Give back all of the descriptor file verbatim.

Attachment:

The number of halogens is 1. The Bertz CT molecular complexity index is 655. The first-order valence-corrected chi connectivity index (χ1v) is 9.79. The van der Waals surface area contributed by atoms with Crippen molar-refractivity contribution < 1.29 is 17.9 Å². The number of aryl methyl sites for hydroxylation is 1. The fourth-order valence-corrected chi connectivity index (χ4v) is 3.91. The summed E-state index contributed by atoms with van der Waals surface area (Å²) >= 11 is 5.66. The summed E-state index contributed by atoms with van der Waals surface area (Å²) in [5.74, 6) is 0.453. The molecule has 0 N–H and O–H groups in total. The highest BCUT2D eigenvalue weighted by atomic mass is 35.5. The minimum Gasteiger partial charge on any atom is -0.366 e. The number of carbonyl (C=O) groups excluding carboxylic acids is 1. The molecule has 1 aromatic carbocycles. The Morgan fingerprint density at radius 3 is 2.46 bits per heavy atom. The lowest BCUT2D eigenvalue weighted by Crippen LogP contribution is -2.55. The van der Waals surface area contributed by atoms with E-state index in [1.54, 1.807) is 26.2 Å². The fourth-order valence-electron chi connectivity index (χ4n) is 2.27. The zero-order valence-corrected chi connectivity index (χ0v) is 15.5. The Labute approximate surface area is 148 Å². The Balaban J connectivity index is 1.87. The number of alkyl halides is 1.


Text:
The number of halogens is 1. The Bertz CT molecular complexity index is 655. The first-order valence-corrected chi connectivity index (χ1v) is 9.79. The van der Waals surface area contributed by atoms with Crippen molar-refractivity contribution < 1.29 is 17.9 Å². The number of aryl methyl sites for hydroxylation is 1. The fourth-order valence-corrected chi connectivity index (χ4v) is 3.91. The summed E-state index contributed by atoms with van der Waals surface area (Å²) >= 11 is 5.66. The summed E-state index contributed by atoms with van der Waals surface area (Å²) in [5.74, 6) is 0.453. The molecule has 0 N–H and O–H groups in total. The highest BCUT2D eigenvalue weighted by atomic mass is 35.5. The minimum Gasteiger partial charge on any atom is -0.366 e. The number of carbonyl (C=O) groups excluding carboxylic acids is 1. The molecule has 1 aromatic carbocycles. The Morgan fingerprint density at radius 3 is 2.46 bits per heavy atom. The lowest BCUT2D eigenvalue weighted by Crippen LogP contribution is -2.55. The van der Waals surface area contributed by atoms with E-state index in [1.54, 1.807) is 26.2 Å². The fourth-order valence-electron chi connectivity index (χ4n) is 2.27. The zero-order valence-corrected chi connectivity index (χ0v) is 15.5. The Labute approximate surface area is 148 Å². The Balaban J connectivity index is 1.87. The number of alkyl halides is 1.